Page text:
The momentary levels of local cortical desynchronization and pupil-linked arousal pose dissociable influences not only on the processing of sensory information but also on human perceptual performance.
Functional hypoconnectivity between ‘social brain’ default mode circuitry and visual association cortex underpins a subtype of autistic toddlers with a strong preference to attend to the non-social visual world.
Neural representations of stimulus-specific information increase in fidelity as the power of alpha/beta activity decreases, suggesting that alpha/beta power decreases reflect a domain-general mechanism that supports information representation.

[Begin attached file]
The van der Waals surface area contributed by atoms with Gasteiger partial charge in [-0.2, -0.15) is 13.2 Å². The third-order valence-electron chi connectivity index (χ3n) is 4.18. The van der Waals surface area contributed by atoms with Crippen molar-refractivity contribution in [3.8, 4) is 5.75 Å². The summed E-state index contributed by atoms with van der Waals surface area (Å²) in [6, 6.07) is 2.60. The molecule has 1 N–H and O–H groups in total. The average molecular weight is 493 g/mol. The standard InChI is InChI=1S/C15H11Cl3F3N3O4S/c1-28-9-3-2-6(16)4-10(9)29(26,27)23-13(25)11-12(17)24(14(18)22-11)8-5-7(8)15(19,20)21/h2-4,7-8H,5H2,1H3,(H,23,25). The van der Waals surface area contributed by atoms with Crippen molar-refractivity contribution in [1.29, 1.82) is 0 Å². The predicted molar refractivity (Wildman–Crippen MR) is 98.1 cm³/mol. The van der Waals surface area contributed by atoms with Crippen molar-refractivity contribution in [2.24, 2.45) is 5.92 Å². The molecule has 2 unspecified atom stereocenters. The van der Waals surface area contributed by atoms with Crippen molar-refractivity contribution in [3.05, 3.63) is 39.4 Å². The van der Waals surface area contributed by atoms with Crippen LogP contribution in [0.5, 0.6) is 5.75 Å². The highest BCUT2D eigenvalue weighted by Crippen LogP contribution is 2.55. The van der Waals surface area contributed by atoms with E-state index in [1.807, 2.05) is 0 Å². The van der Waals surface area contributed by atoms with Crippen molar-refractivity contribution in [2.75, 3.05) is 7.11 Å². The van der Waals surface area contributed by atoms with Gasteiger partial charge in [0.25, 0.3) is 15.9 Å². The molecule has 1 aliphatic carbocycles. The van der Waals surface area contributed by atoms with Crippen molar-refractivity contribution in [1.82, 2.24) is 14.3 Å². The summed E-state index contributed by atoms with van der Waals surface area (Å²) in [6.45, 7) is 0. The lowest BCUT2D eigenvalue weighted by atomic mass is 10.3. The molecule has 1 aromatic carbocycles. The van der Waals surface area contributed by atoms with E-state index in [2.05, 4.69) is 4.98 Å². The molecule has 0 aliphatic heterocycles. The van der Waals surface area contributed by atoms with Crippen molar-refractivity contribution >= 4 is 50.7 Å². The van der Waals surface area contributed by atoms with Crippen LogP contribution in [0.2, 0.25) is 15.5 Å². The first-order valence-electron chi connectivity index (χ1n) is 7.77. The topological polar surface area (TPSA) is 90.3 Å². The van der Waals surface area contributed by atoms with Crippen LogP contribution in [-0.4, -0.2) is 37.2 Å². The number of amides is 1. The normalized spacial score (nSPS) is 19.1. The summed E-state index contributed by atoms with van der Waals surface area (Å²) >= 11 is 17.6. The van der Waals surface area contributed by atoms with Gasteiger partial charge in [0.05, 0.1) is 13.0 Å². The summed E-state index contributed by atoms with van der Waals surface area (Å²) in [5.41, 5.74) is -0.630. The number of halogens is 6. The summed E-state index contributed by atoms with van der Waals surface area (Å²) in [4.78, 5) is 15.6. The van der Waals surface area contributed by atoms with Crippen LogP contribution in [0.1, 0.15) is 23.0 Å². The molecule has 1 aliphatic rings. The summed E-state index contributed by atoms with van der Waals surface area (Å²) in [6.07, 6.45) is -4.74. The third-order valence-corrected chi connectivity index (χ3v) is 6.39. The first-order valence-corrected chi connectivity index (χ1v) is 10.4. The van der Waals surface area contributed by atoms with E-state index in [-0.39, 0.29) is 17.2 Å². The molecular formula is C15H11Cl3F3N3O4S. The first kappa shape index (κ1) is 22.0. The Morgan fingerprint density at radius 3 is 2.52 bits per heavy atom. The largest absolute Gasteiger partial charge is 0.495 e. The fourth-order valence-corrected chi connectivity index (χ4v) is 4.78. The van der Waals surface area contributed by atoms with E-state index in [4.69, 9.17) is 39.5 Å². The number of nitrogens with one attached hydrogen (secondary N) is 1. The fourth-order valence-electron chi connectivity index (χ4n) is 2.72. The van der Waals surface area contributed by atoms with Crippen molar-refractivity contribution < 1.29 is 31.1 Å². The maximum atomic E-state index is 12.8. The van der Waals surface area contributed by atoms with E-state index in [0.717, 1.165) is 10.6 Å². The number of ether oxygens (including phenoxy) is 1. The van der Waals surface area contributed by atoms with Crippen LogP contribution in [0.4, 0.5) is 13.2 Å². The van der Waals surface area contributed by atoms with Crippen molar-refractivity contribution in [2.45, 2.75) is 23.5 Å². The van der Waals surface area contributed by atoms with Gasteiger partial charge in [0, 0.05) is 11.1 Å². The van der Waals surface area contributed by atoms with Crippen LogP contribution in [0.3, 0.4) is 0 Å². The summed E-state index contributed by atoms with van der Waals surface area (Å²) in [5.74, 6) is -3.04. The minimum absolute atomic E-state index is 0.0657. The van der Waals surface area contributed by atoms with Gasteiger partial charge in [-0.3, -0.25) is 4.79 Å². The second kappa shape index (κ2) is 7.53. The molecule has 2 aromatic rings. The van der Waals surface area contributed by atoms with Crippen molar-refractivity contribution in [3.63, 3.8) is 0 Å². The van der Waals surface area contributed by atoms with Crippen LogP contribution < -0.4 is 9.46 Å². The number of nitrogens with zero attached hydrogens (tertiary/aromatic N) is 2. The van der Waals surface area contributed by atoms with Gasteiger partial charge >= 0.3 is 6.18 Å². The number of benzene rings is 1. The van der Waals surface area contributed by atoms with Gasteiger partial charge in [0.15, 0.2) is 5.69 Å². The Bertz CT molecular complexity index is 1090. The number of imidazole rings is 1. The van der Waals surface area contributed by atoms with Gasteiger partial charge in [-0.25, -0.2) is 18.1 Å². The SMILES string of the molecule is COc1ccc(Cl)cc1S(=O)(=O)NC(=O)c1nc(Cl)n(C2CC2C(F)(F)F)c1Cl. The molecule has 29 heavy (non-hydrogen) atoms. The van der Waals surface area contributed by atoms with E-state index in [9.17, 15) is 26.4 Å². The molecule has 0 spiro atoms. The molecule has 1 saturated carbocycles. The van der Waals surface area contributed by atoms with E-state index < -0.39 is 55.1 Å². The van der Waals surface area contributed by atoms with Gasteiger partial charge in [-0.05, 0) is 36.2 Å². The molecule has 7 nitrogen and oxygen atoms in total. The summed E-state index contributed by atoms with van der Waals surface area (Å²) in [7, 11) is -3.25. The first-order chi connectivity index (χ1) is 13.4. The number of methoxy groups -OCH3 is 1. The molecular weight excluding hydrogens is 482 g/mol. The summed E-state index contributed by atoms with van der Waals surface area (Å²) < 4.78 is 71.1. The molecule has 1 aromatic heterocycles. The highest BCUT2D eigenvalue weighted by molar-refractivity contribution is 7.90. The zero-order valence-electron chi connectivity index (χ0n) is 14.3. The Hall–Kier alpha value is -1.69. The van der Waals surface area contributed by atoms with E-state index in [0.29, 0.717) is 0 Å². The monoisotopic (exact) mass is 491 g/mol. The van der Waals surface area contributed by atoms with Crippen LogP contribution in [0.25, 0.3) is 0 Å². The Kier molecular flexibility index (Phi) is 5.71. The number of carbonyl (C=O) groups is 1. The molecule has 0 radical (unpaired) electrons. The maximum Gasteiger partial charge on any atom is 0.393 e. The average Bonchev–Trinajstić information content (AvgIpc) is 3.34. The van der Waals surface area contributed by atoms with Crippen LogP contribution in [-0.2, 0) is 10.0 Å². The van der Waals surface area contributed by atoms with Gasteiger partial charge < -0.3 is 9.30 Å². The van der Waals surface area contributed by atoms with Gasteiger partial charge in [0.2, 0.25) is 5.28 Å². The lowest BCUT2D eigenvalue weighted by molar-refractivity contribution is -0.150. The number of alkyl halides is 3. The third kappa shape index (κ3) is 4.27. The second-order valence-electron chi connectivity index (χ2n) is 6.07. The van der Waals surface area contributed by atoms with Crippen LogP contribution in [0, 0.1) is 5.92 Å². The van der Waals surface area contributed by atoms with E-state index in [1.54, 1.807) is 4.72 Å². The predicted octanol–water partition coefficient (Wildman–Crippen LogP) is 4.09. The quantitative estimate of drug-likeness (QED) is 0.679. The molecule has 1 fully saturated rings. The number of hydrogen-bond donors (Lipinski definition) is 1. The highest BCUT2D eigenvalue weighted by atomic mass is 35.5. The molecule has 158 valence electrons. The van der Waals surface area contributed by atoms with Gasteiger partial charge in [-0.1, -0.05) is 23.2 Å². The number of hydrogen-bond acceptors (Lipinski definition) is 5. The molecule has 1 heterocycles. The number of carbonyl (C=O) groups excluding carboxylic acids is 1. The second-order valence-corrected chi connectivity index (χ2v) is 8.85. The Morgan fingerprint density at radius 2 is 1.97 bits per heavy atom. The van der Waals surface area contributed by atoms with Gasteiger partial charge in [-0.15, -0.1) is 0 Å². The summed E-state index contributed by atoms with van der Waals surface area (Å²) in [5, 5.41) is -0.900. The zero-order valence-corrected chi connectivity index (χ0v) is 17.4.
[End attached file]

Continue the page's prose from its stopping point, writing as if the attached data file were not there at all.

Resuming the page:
Electrophysiology measurements characterized eight optogenetic methods, including a new reporter mouse expressing soma-localized light-activated chloride channels, for inactivating small regions of mouse neocortex.
The brain continuously updates the learned temporal relationship between motor commands and their associated somatosensory feedback, which determines the perceived intensity and ticklishness of self-touch.
Noninvasive stimulation of hippocampal networks increases connectivity in a functionally-specific manner that is highly relevant to effective episodic memory performance that depends on the targeted network.